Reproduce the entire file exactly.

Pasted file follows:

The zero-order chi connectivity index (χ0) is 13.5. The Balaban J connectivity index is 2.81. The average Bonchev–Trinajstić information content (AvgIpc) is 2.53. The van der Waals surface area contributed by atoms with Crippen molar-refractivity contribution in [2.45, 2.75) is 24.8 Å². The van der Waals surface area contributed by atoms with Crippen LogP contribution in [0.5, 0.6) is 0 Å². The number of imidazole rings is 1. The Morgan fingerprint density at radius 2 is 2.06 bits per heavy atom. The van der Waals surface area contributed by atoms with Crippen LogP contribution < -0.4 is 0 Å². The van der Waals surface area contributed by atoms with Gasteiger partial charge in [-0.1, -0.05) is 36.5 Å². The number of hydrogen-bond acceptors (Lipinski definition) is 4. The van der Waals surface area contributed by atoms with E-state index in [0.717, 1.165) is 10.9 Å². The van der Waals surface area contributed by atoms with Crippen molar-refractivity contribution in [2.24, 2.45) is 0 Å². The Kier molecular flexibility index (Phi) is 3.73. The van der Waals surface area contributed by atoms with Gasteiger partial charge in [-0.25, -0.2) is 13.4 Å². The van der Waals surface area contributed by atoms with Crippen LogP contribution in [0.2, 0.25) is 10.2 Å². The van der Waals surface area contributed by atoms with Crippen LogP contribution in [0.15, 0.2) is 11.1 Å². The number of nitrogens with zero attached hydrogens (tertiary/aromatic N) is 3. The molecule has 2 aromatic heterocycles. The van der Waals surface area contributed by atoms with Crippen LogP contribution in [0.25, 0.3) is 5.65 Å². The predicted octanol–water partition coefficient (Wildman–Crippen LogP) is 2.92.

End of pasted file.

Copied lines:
The zero-order chi connectivity index (χ0) is 13.5. The Balaban J connectivity index is 2.81. The average Bonchev–Trinajstić information content (AvgIpc) is 2.53. The van der Waals surface area contributed by atoms with Crippen molar-refractivity contribution in [2.45, 2.75) is 24.8 Å². The van der Waals surface area contributed by atoms with Crippen LogP contribution in [0.5, 0.6) is 0 Å². The number of imidazole rings is 1. The Morgan fingerprint density at radius 2 is 2.06 bits per heavy atom. The van der Waals surface area contributed by atoms with Crippen LogP contribution < -0.4 is 0 Å². The van der Waals surface area contributed by atoms with Gasteiger partial charge in [-0.1, -0.05) is 36.5 Å². The number of hydrogen-bond acceptors (Lipinski definition) is 4. The van der Waals surface area contributed by atoms with E-state index in [0.717, 1.165) is 10.9 Å². The van der Waals surface area contributed by atoms with Crippen molar-refractivity contribution in [2.24, 2.45) is 0 Å². The Kier molecular flexibility index (Phi) is 3.73. The van der Waals surface area contributed by atoms with Gasteiger partial charge in [-0.25, -0.2) is 13.4 Å². The van der Waals surface area contributed by atoms with Crippen LogP contribution in [0.2, 0.25) is 10.2 Å². The van der Waals surface area contributed by atoms with Crippen LogP contribution in [0.15, 0.2) is 11.1 Å². The number of nitrogens with zero attached hydrogens (tertiary/aromatic N) is 3. The molecule has 2 aromatic heterocycles. The van der Waals surface area contributed by atoms with Crippen LogP contribution in [0.25, 0.3) is 5.65 Å². The predicted octanol–water partition coefficient (Wildman–Crippen LogP) is 2.92.